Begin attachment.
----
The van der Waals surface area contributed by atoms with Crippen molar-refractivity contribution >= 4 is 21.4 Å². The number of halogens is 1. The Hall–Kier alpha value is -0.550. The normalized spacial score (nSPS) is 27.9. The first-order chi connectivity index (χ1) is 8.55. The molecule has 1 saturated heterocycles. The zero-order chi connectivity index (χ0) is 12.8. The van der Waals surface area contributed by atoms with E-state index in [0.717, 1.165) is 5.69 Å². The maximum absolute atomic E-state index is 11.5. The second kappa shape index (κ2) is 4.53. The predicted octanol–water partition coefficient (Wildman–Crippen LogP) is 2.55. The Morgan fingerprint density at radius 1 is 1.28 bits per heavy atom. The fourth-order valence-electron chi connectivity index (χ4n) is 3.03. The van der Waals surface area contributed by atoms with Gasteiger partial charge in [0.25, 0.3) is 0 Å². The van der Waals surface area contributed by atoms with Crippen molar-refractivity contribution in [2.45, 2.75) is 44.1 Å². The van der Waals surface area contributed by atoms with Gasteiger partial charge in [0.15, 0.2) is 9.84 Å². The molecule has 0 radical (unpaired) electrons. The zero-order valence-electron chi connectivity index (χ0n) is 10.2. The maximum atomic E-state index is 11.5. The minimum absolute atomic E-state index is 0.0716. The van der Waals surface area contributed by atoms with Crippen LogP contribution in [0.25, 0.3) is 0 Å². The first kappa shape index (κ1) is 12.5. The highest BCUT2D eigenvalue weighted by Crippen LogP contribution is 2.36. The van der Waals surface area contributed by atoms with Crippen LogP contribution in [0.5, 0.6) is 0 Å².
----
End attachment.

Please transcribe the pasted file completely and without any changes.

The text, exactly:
The van der Waals surface area contributed by atoms with Crippen molar-refractivity contribution >= 4 is 21.4 Å². The number of halogens is 1. The Hall–Kier alpha value is -0.550. The normalized spacial score (nSPS) is 27.9. The first-order chi connectivity index (χ1) is 8.55. The molecule has 1 saturated heterocycles. The zero-order chi connectivity index (χ0) is 12.8. The van der Waals surface area contributed by atoms with E-state index in [0.717, 1.165) is 5.69 Å². The maximum absolute atomic E-state index is 11.5. The second kappa shape index (κ2) is 4.53. The predicted octanol–water partition coefficient (Wildman–Crippen LogP) is 2.55. The Morgan fingerprint density at radius 1 is 1.28 bits per heavy atom. The fourth-order valence-electron chi connectivity index (χ4n) is 3.03. The van der Waals surface area contributed by atoms with Gasteiger partial charge in [0.25, 0.3) is 0 Å². The van der Waals surface area contributed by atoms with Crippen molar-refractivity contribution in [2.45, 2.75) is 44.1 Å². The van der Waals surface area contributed by atoms with Gasteiger partial charge in [0.15, 0.2) is 9.84 Å². The molecule has 0 radical (unpaired) electrons. The zero-order valence-electron chi connectivity index (χ0n) is 10.2. The maximum atomic E-state index is 11.5. The minimum absolute atomic E-state index is 0.0716. The van der Waals surface area contributed by atoms with Crippen LogP contribution in [0.25, 0.3) is 0 Å². The first kappa shape index (κ1) is 12.5. The highest BCUT2D eigenvalue weighted by Crippen LogP contribution is 2.36. The van der Waals surface area contributed by atoms with Crippen LogP contribution in [0.5, 0.6) is 0 Å².